Divorce and Your House - Splitting Your Assets

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Wow, what a tough subject to discuss...

For those of you that have never gone through the heartache and turmoil of a divorce, no explanation will suffice. For those of you that have "been there" no explanation is necessary.

Divorce affects everything in our life, whether we like it or not, especially if you have children. None of the decisions that you make during this time will be easy, but many decisions will be required of both you and your spouse.

I have been In the field of finance for over 20 years. I've worked for both Mortgage Lenders and Brokers, and have also been Real Estate Licensed. I have seen many fine people forced to work through these difficult issues.

One of the most difficult aspects of a divorce can be the splitting of your combined assets. This includes your home. Understanding your options and their potential consequences (good or bad), will help a great deal in arriving at the best solution for your circumstances.

First you need to decide who if anyone wants (or needs) to live in the house. Many times neither party wishes to stay in the home due unpleasant memories. Other times, the court may decide which party (if any) will stay in the house.

Here are the 4 fundamental choices as it relates to your home and mortgage. It is critical to fully understand the ramifications of each of these 4 choices, before making a decision.

  1. Sell the house and split the profits
  2. Buy the house from your spouse
  3. Sell your equity in the house to your spouse
  4. Maintain joint ownership

Sell the home and split the profits

The primary goal is to sell the home as quickly as possible for as much as you can reasonably get, considering your circumstances. And you MUST consider your circumstances. Here are a couple of reasons why.

If it takes an extended period of time to sell, will you both live there, even though you are going through or have just completed a divorce? That may make sense when you see your finances on paper, but it is very hard to do in the real world.

There is usually an extremely negative atmosphere in a home where two people wish to be apart. Especially after the attorneys "get through with you". If you think you had problems before court, just wait until the attorneys and judge get involved. If you do choose to sell the home and split the profits, it's probably wise for one of you to make other temporary arrangements while the house is for sale.

This also means that you should price the home reasonably, not expecting top dollar unless you can financially and emotionally afford to wait for a great offer on your home. Most people aren't in a position to take their time with the sale.

Remember that in the end the profits may not be equally divided. Factors that may influence the split include the terms of your settlement, the original source of the down payment, and the property laws in your area.

Buy the house from your spouse

Consider the income of your new household. Are you dropping from two salaries to one? Are you able to afford a similar monthly mortgage payment by yourself? If you wish to maintain the house as your primary residence, these factors must be addressed. Also, if the original mortgage is in both of your names, then you face the challenge of refinancing on your own merit. That means your credit history, job history and debt to income ratio.

Sell your equity to your spouse

This should provide you with funds to find another place to live. How much, will depend on the equity in your home after real estate commissions. There may also be tax implications that you will need to be aware of.

Make absolutely certain that you DO NOT remain on title if you have been bought out. You need to be taken off of the old mortgage and title if you were on it. If that isn't done you may remain liable for any late payments (ruining your credit), back taxes etc. (debt) that your ex spouse may incur.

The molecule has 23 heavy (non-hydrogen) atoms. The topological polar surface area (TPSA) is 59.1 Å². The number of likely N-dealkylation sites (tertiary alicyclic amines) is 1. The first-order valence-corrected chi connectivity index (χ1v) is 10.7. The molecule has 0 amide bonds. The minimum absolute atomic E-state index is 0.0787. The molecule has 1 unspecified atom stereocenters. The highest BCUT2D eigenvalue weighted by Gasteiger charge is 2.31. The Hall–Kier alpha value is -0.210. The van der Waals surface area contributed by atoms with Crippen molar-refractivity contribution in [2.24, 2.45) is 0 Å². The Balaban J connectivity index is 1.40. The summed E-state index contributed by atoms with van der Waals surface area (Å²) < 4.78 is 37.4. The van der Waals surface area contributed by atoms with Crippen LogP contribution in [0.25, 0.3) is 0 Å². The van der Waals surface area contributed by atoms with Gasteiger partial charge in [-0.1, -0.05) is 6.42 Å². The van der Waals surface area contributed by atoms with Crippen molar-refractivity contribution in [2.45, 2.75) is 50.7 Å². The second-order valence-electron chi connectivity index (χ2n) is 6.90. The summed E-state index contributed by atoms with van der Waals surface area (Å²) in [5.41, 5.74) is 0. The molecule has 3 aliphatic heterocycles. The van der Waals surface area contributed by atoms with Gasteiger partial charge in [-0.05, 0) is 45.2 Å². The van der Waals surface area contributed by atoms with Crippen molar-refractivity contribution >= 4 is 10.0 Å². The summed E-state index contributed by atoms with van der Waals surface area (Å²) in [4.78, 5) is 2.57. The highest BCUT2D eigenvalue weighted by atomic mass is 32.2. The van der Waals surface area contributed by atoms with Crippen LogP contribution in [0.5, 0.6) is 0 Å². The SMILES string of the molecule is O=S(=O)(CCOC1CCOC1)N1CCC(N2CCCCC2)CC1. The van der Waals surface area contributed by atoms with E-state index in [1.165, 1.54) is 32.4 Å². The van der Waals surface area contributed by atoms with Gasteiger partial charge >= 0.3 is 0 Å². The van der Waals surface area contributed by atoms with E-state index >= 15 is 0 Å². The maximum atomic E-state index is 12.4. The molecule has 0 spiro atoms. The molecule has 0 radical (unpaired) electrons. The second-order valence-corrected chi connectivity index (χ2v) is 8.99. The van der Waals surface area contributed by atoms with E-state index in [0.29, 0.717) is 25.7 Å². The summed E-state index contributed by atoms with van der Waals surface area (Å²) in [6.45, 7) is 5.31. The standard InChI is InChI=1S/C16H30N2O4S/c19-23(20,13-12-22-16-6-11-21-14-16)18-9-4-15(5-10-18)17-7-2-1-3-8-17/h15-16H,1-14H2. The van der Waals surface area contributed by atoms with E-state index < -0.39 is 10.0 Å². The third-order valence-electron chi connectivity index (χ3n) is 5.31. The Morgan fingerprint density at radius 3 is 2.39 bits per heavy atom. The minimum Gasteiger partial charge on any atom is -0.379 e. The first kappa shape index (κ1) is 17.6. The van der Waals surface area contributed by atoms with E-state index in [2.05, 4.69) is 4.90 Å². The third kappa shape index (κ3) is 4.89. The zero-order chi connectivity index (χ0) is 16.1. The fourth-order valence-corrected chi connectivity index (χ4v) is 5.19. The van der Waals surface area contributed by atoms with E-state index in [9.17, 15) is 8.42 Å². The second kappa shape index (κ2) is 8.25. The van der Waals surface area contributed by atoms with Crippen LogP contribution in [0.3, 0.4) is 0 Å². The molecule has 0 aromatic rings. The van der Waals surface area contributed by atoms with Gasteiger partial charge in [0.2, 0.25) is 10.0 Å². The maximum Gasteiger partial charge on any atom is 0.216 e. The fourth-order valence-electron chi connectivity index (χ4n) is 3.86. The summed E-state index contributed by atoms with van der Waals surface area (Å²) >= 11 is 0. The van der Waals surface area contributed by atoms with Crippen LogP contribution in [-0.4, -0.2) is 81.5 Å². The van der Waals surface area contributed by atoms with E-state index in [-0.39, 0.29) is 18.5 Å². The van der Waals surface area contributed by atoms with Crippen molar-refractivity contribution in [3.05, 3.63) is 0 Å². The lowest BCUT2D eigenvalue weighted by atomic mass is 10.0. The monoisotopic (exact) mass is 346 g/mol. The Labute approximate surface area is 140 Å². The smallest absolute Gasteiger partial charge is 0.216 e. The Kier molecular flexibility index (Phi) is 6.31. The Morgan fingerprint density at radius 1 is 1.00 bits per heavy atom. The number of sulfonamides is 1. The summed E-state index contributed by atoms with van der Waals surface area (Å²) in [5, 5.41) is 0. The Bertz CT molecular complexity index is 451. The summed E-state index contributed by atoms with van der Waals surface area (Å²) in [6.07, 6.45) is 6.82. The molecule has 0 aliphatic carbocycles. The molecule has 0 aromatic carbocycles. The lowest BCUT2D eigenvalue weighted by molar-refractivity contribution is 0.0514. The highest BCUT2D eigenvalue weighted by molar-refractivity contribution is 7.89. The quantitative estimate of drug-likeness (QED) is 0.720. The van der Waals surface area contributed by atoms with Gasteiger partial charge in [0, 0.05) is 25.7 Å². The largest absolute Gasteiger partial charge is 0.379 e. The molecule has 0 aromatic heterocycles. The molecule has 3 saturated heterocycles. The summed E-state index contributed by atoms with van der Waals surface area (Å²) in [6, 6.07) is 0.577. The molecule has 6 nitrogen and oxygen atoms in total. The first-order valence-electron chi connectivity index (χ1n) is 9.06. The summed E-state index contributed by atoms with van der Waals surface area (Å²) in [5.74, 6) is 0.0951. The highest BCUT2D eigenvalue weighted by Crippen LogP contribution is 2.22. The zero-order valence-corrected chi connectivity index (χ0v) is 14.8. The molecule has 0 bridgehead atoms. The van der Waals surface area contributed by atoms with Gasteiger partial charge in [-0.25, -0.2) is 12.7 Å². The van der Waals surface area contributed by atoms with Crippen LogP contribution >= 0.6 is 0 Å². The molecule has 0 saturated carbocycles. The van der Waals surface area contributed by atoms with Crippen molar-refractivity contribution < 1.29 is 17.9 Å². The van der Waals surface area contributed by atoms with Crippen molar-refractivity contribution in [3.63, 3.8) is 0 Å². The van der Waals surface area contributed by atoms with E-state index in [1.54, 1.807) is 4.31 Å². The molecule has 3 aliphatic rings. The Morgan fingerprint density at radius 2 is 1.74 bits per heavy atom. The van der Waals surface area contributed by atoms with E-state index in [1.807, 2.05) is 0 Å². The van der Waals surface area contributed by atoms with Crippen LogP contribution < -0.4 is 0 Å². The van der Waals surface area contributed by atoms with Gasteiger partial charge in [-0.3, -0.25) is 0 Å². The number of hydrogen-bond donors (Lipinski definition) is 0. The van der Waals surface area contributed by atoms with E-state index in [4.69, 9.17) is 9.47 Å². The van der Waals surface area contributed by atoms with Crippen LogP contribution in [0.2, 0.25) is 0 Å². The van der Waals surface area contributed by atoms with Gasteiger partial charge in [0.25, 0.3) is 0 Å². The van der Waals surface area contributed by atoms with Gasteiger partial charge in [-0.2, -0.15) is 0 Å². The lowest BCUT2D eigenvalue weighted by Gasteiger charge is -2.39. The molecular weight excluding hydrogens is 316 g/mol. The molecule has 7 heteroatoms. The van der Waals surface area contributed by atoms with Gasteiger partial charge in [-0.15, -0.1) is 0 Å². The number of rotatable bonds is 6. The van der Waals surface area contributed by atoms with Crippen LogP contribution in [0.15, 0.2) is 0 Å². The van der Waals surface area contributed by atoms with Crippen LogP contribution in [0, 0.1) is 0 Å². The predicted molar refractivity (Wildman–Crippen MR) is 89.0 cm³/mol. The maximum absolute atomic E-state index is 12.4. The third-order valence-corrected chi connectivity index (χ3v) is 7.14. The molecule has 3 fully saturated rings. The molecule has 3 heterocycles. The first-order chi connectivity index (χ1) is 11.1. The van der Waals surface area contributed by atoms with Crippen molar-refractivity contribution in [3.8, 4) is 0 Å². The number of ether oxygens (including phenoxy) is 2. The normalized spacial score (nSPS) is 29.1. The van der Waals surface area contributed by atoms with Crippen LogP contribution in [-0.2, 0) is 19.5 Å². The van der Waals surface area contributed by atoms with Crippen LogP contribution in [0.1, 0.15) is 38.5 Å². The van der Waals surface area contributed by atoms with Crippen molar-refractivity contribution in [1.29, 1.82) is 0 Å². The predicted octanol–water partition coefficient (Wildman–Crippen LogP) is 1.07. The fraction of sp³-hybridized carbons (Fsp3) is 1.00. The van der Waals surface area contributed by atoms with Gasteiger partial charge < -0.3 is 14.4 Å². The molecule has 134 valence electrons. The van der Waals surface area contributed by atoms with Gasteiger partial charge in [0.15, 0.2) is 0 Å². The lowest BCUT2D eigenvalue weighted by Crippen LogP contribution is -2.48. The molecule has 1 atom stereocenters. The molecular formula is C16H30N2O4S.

Maintain joint ownership

You may choose to delay the decision regarding the ultimate possession of the home for a time, with one of you remaining as a resident. Although this may have no short-term financial ramifications, make sur to consider the potential tax consequences. From the original time of the divorce to the final disposition of the home, the tax obligations and deductions of the home can change.

Also be aware that in some states, in some circumstances, that your spouse may be able to obtain a 2nd mortgage on the home without you being aware of it!

If you found this article to be helpful, please forward it to other friends and family that may need the same information. Splitting assets properly and equitably can be a very difficult and emotional task. I wish you well in this endeavor.

If this article has been helpful please take the time to rate it, thanks!

 

Comments 28 comments

Men and Divorce 7 years ago

What happens when neither spouse can afford the house alone? What happens when you can't sell the house because of a bad market? What do you do when there is negative equity in your home because of tumbling housing prices? There are an infinite number of scenarios that can occur during a divorce that it is hard to acount for everything, but with today's economic conditions, the decision about what to do with the house is alot easier said than done!


callmesplash7 6 years ago

Good Info :O)


Walker Smith Way 5 years ago

really useful advice here. The subject off splitting assets is one that many divorcees need advice on, so I'm sure this will help plenty of Hub Pages users.


Rick Nischalke profile image

Rick Nischalke 5 years ago from Oregon Author

Thanks for the feedback and I'm glad you found the information helpful!

I just wrote a book called Fatal Divorce Mistakes, with an incredible amount of information for anyone going through a divorce.


edivorcecentral 5 years ago

great information. it's always good to be prepared to file paperworks for divorce pertaining to assets. some can be found at http://www.edivorcecentral.com


legalese profile image

legalese 5 years ago

Very informative. Dividing the equity in a marital home can be more difficult than ever due to the poor condition of most housing markets. Many couples may even find that they are upside down on the marital home-- raising the issue of dividing marital debts between spouses.